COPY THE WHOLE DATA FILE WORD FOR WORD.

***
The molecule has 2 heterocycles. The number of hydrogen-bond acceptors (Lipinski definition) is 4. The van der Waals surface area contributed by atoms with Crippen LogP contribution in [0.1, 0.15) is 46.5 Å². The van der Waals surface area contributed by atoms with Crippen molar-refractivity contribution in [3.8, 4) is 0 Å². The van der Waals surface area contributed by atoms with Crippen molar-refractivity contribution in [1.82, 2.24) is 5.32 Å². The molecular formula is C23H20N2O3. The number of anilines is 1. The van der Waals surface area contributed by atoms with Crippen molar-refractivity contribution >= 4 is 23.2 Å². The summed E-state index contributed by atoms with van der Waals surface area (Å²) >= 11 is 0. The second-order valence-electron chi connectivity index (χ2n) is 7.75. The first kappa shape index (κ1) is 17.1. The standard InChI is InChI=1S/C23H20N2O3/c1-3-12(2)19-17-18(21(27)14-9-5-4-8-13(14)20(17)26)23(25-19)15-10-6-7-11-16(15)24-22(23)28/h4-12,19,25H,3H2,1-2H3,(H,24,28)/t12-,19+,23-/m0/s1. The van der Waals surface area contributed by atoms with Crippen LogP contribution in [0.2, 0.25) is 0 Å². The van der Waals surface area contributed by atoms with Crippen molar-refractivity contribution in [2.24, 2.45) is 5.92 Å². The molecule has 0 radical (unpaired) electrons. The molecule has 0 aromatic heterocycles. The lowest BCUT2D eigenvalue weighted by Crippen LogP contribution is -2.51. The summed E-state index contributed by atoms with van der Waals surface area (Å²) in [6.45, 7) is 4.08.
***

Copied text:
The molecule has 2 heterocycles. The number of hydrogen-bond acceptors (Lipinski definition) is 4. The van der Waals surface area contributed by atoms with Crippen LogP contribution in [0.1, 0.15) is 46.5 Å². The van der Waals surface area contributed by atoms with Crippen molar-refractivity contribution in [3.8, 4) is 0 Å². The van der Waals surface area contributed by atoms with Crippen molar-refractivity contribution in [1.82, 2.24) is 5.32 Å². The molecular formula is C23H20N2O3. The number of anilines is 1. The van der Waals surface area contributed by atoms with Crippen molar-refractivity contribution >= 4 is 23.2 Å². The summed E-state index contributed by atoms with van der Waals surface area (Å²) >= 11 is 0. The second-order valence-electron chi connectivity index (χ2n) is 7.75. The first kappa shape index (κ1) is 17.1. The standard InChI is InChI=1S/C23H20N2O3/c1-3-12(2)19-17-18(21(27)14-9-5-4-8-13(14)20(17)26)23(25-19)15-10-6-7-11-16(15)24-22(23)28/h4-12,19,25H,3H2,1-2H3,(H,24,28)/t12-,19+,23-/m0/s1. The van der Waals surface area contributed by atoms with Crippen LogP contribution in [0.2, 0.25) is 0 Å². The van der Waals surface area contributed by atoms with Crippen molar-refractivity contribution in [2.24, 2.45) is 5.92 Å². The molecule has 0 radical (unpaired) electrons. The molecule has 0 aromatic heterocycles. The lowest BCUT2D eigenvalue weighted by Crippen LogP contribution is -2.51. The summed E-state index contributed by atoms with van der Waals surface area (Å²) in [6.45, 7) is 4.08.